Manipulating Depth of Field on the Nikon D7500 - dummies

Manipulating Depth of Field on the Nikon D7500

By Julie Adair King

Getting familiar with the concept of depth of field is one of the biggest steps you can take to becoming a better photographer. Here’s a quick recap:

  • Depth of field refers to the distance over which objects in a photograph appear acceptably sharp.
  • With a shallow depth of field, your subject is sharply focused, but objects behind and in front of it appear blurry.
  • With a large depth of field, the zone of sharp focus extends to include objects in front of and behind your subject.

Which arrangement works best depends on your creative goals. In portraits, for example, a classic technique is to use a short depth of field, as done for the photo on the left. This approach draws the eye to the subject while diminishing the impact of the background. But for the photo shown on the right, the photographer wanted to emphasize that the foreground figures were in St. Peter’s Square. So she used a large depth of field, which kept the background buildings sharply focused, giving them equal visual weight to the people in the foreground.

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A shallow depth of field blurs the background (left); a large depth of field keeps both foreground and background in focus (right).

Depth of field depends on the aperture setting, lens focal length, and distance from the subject, as follows:

  • Aperture setting (f-stop): Depth of field increases as you stop down the aperture (by choosing a higher f-stop number). For shallow depth of field, open the aperture (by choosing a lower f-stop number). The following figure offers an example; in the f/22 version on the left, focus is sharp all the way through the frame; in the f/2.8 version on the right, focus softens as the distance from the flag increases. The photographer snapped both images using the same focal length and camera-to-subject distance, setting focus on the flag.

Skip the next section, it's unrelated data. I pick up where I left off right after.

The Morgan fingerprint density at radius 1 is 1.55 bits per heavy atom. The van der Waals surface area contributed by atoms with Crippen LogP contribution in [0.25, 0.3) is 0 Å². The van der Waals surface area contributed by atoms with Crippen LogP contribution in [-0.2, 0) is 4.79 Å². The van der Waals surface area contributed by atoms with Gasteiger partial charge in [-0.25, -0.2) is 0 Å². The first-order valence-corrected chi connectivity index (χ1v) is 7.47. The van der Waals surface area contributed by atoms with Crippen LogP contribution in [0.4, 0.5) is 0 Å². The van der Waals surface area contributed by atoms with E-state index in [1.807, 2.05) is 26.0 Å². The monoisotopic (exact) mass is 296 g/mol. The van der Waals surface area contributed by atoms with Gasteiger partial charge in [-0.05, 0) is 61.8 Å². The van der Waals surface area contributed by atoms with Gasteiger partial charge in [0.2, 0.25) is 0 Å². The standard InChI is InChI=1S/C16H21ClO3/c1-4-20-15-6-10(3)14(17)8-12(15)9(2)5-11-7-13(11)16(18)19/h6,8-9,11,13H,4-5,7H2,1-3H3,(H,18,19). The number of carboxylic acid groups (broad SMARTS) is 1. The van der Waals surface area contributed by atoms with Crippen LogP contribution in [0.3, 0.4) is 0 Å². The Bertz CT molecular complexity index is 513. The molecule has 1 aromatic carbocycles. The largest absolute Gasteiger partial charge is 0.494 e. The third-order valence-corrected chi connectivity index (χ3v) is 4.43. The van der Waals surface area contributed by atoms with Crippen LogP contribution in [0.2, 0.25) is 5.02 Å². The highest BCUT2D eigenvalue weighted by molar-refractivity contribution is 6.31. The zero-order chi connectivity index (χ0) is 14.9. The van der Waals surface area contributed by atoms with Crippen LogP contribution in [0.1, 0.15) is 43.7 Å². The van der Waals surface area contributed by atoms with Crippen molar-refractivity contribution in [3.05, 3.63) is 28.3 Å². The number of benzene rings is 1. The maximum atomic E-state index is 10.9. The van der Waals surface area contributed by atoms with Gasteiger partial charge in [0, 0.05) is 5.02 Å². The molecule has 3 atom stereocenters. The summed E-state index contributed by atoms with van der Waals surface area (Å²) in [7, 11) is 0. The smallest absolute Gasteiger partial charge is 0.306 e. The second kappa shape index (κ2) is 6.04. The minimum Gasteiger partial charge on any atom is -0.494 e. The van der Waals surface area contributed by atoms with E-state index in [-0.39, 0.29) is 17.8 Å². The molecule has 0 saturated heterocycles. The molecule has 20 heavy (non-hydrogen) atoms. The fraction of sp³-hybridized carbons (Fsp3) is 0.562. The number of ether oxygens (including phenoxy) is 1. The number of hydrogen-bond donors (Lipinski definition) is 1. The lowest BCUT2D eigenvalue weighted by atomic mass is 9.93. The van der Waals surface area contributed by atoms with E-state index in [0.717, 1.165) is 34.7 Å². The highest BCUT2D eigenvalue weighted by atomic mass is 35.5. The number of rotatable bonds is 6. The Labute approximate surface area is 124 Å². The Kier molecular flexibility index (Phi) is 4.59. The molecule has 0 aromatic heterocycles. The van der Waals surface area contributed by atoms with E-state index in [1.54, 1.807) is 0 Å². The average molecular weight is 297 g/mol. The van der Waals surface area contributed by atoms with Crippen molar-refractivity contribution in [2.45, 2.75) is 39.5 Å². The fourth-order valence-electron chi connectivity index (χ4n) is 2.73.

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A lower f-stop number (wider aperture) decreases depth of field.
  • Lens focal length: In lay terms, focal length determines what the lens “sees.” As you increase focal length, measured in millimeters, the angle of view narrows, objects appear larger in the frame, and depth of field decreases. As an example, the next figure compares the same scene shot at a focal length of 127mm and 183mm. The photographer used the same aperture and camera-to-subject distance for each shot, setting focus on the parrot.
  • Camera-to-subject distance: As you move the lens closer to your subject, depth of field decreases.
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Zooming to a longer focal length also reduces depth of field.

Together, these three factors determine the maximum and minimum depth of field that you can achieve:

  • To produce the shallowest depth of field: Open the aperture as wide as possible (the lowest f-stop number), zoom in to the maximum focal length of your lens (if you have a zoom lens), and get as close as possible to your subject.
  • To produce maximum depth of field: Stop down the aperture to the highest f-stop number, zoom out to the shortest focal length your lens offers, and move farther from your subject.

A couple of final tips related to depth of field:

  • For greater background blurring, move the subject farther from the background. The portrait offers an example: Notice that the wicker chair in which my model is sitting appears just slightly blurrier than she does, but the vines in the distance almost blur into a solid color.

In Live View mode, depth of field doesn’t change in the preview as you change the f-stop setting. The camera can’t display the effect of aperture on depth of field because the aperture doesn’t actually open or close until you take the photo.